February 14, 2016

Professor Randhir Singh

Amar Farooqui

Professor Randhir Singh, Marxist thinker, activist and teacher passed away on January 31, 2016, at the age of 94. His immense popularity as a teacher gave him almost a cult status, which however remained irrelevant to him personally. It was his activism, combined with his intellectual engagement as a communist ideologue, that was relevant for him. With his remarkable oratorical skills he forcefully critiqued, both in the classroom and outside, all forms of exploitation – particularly, the ruthlessness of capitalism, which could only end with the establishment of socialism for which communists have to strive conscientiously. This was the constant theme of his lectures.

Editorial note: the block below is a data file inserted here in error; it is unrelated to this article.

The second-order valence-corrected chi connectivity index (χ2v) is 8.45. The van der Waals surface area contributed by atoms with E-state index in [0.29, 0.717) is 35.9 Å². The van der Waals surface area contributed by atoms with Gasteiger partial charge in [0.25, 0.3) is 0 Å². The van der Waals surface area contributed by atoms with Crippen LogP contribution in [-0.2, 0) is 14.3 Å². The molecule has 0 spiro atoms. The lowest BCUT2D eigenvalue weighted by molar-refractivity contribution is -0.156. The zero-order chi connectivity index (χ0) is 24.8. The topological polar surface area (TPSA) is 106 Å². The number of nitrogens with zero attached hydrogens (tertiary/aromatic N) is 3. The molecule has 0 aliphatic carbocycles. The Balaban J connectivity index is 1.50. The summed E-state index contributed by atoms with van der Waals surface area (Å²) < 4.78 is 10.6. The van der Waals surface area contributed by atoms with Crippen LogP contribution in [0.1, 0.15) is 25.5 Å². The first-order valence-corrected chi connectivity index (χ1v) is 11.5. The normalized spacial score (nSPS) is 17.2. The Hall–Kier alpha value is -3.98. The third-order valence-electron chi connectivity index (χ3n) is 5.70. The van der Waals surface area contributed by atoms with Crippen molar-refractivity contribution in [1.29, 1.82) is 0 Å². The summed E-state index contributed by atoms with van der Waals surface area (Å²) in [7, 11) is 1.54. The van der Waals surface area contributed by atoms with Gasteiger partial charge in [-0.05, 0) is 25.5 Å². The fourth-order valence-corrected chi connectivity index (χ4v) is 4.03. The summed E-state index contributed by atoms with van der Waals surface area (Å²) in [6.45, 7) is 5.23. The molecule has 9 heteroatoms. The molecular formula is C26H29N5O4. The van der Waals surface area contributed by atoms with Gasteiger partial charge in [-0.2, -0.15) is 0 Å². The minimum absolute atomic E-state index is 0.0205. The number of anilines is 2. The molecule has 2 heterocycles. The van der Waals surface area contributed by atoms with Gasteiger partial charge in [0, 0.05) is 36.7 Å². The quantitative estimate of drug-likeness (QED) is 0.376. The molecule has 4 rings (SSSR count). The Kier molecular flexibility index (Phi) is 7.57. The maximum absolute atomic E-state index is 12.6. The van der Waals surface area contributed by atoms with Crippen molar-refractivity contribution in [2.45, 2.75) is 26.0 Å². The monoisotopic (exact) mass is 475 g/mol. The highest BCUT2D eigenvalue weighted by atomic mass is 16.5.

Comrade Randhir Singh was born at Manuke (now in Moga district, Punjab), on January 11, 1922. His father was a prominent medical doctor.  Prof. Singh studied at Forman Christian College in Lahore. He initially intended to pursue medicine, but shifted to a ‘softer’ option, political science, due to his involvement with the communist movement from around 1939 onwards. He was deeply influenced by the revolutionary ideas and life of Shaheed Bhagat Singh, and recalled later that while on his way to school on the day that Bhagat Singh was executed, he had witnessed the outpouring of grief by a huge crowd that had gathered near Lahore Central Jail. As a tribute to the great revolutionary martyr he had requested before his death that his ashes be taken to Hussainiwala where Bhagat Singh was cremated.